November 21 marks the anniversary of the 1980 MGM Grand Hotel fire in Las Vegas, Nevada, in which 84 guests perished, many from asphyxiation, and hundreds were injured. (Fire Engineering, March 1981. CLICK HERE to download as a PDF, 742 KB). The alarm was called in at 7:17 a.m., and although the fire was brought under control by 8:30 a.m., it was not until 12 noon that the 23-story, 2,076-room hotel was fully evacuated. Where there were sprinklers, the fire was "stopped in its tracks," according to Chief Roy Parrish, but the structure was only partially sprinklered; the restaurant where the fire originated and the casino were not. Many victims died from asphyxiation from the fire's toxic smoke (from the burning of plastics used in the hotel's furnishings and finishes). The smoke spread through elevator shafts and stairwells to the upper floors. About three months later, another eight would perish as a result of a fire at the Las Vegas Hilton.
A separate Fire Engineering article in the same issue considered the emergency medical service (EMS) aspects of the tragedy (CLICK HERE for PDF, 1.3 MB). One of the four hospitals at which victims were evaluated had just two days prior to the fire participated in a simulation involving an airplane crash in a residential neighborhood. Within 45 minutes of receiving the report of the MGM fire, it was activated and ready.
According to Fire Engineering Technical Editor Mike McEvoy, the MGM fire illustrated how construction trends at the time and continuing today have dramatically shifted not only our firefighting strategy and tactics, but victim survivability profiles. "Had the EMS and medical community been investigating fire deaths in greater detail, they would have noticed before being confronted with hundreds of victims from a single fire, that the pattern was changing. Smoke inhalation had, in 1980, become the leading cause of death and remains so today. Burns, the leading cause of death in the 1800s, had been surpassed by the gaseous poisons emitted from petroleum containing and synthetic materials ubiquitous in modern buildings. The medical side of the fire service today is gradually acquiring better tools to resuscitate fire victims. These advances result from a better understanding of how fire victims die, as the medical community sought to discover after the MGM fire."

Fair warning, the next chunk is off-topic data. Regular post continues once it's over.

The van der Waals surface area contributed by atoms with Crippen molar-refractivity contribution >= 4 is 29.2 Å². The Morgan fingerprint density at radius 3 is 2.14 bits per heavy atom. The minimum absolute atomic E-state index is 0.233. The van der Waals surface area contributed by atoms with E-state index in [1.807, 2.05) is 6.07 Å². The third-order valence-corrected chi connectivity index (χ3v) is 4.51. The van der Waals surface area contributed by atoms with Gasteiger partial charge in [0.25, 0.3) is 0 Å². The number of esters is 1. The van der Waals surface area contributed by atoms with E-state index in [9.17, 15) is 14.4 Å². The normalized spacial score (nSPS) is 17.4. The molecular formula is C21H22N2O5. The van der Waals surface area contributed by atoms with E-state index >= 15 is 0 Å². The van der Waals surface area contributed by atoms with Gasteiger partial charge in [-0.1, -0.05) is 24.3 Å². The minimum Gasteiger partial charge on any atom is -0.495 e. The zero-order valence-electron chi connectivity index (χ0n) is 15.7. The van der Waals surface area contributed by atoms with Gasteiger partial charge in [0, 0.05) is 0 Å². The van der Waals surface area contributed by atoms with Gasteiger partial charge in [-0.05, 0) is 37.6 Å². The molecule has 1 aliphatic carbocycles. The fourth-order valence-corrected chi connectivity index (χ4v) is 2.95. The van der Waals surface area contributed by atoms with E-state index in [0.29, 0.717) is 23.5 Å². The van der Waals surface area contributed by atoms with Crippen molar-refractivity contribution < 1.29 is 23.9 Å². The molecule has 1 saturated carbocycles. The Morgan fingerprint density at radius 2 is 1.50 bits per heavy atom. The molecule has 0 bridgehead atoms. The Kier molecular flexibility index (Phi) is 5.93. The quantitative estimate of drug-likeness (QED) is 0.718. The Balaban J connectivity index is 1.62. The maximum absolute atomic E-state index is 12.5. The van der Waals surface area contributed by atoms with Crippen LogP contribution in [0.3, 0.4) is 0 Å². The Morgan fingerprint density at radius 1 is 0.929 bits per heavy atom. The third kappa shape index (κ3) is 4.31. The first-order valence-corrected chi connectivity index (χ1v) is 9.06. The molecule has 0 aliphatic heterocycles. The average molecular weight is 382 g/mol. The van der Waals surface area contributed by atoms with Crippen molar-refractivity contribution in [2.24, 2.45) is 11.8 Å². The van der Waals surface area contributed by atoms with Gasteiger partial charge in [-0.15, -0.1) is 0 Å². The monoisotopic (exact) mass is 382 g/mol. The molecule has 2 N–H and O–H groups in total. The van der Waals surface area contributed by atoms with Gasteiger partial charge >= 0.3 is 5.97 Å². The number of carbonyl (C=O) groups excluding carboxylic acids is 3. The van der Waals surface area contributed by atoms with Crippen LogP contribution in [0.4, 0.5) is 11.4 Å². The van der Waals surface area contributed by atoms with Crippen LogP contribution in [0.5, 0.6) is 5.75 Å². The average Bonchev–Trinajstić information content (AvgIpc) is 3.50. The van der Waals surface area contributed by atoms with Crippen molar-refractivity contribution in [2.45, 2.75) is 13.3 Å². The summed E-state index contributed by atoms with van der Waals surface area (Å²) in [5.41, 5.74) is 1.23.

As a result of these two disasters, Clark County enacted much stricter fire codes requiring among other things, complete sprinkler systems for the new hotels and retrofitted older hotels with sprinklers (http://bit.ly/QXTdW9 T).
The benefit to public safety was demonstrated when a fire broke out at the 32-story 3,002-room Monte Carlo hotel and casino in 2008. In that incident, the sprinklers operated and an evacuation plan was effected. As a result, there were only 17 mostly minor injuries; 12 people were transported to the hospital. Nobody died. Read more at http://www.fireengineering.com/articles/print/volume-161/issue-5/features/fire-strikes-las-vegas-high-rise.html.
Fire Engineering contributor Greg Havel noted that the 2008 article reinforces just how well automatic sprinklers work and just how nasty the products of combustion were more than 30 years ago, adding that they "are even nastier today because almost all of our furniture and furnishings are plastics and other synthetics."